Alice Kemp, of King's High School, asks :-
What would happen to earth if there was a supernova on the star Alpha Centauri?
Alan Gilmore, an astronomer at the University of Canterbury's Mt John Observatory, responded.
Alpha Centauri is four light years away, or 41 million million kilometres. So if it blew up as a supernova now we wouldn't know about it for another four years.
A supernova at Alpha Cen's distance would be blindingly bright. Depending on the type of supernova it would appear anything from 1/800th to 1/20th the sun's brightness, 800 to 30,000 times brighter than the full moon. And all this light would be coming from a star-like point.
Soon after the supernova was seen we would be hit by a burst of radiation, atomic particles traveling at near the speed of light. A nearby supernova would likely produce enough radiation to kill off all land-dwelling animals.
Fortunately, Alpha Centauri cannot become a supernova. It is two sun-size stars orbiting each other. Sun-sized stars don't become supernovae. There are two broad types of supernovae. Type I supernovae result from old white dwarf stars orbiting close to a companion star. The white dwarf gathers new fuel by slurping gas off the companion. When it reaches a critical mass it explodes. Type Is are brightest and are used to estimate the distances of remote galaxies.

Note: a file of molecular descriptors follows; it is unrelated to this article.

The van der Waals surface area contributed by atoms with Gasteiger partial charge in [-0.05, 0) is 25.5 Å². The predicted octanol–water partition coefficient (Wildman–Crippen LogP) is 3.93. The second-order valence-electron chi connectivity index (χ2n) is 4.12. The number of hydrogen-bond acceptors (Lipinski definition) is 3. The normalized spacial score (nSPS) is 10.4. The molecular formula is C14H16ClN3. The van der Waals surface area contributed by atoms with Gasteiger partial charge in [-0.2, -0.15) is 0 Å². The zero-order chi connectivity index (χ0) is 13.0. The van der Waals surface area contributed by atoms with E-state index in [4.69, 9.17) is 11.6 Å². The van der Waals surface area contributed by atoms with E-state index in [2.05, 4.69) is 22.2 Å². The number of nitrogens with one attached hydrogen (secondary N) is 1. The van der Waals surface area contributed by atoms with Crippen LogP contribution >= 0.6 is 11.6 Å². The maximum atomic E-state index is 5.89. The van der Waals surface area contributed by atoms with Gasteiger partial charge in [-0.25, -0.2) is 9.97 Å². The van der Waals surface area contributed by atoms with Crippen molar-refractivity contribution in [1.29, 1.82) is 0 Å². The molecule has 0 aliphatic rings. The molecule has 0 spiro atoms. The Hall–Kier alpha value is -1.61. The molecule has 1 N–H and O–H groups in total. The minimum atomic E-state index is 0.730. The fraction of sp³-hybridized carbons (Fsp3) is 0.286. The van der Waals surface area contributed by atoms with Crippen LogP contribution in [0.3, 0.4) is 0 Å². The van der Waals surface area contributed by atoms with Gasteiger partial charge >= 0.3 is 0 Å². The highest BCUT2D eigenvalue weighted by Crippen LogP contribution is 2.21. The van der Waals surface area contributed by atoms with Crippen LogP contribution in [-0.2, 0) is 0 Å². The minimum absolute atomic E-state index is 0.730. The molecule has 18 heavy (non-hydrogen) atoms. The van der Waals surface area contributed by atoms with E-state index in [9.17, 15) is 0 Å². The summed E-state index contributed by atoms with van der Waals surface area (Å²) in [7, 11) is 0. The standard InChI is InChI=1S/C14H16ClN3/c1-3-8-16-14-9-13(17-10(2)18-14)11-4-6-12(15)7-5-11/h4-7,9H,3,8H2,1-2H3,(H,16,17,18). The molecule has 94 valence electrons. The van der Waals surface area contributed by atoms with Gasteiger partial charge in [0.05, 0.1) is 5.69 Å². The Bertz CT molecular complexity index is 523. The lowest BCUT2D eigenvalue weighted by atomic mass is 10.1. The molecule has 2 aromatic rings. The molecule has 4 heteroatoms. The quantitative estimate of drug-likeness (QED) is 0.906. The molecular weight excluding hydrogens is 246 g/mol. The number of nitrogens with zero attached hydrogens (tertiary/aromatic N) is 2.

Type II supernovae are the last gasp of stars much heavier than the sun. The core of the star collapses suddenly. The outer layers fall onto it, compress, heat up and explode into space. The explosion produces in seconds an amount of energy that would have taken the star millions of years to produce otherwise. The collapsed core becomes a neutron star, billions of times denser than ordinary matter. Spinning neutron stars are called pulsars because they emit pulses of radio noise.
Supernovae are the source of all the chemical elements heavier than iron. The sun and planets (and us) are made partly from material that came from a supernova.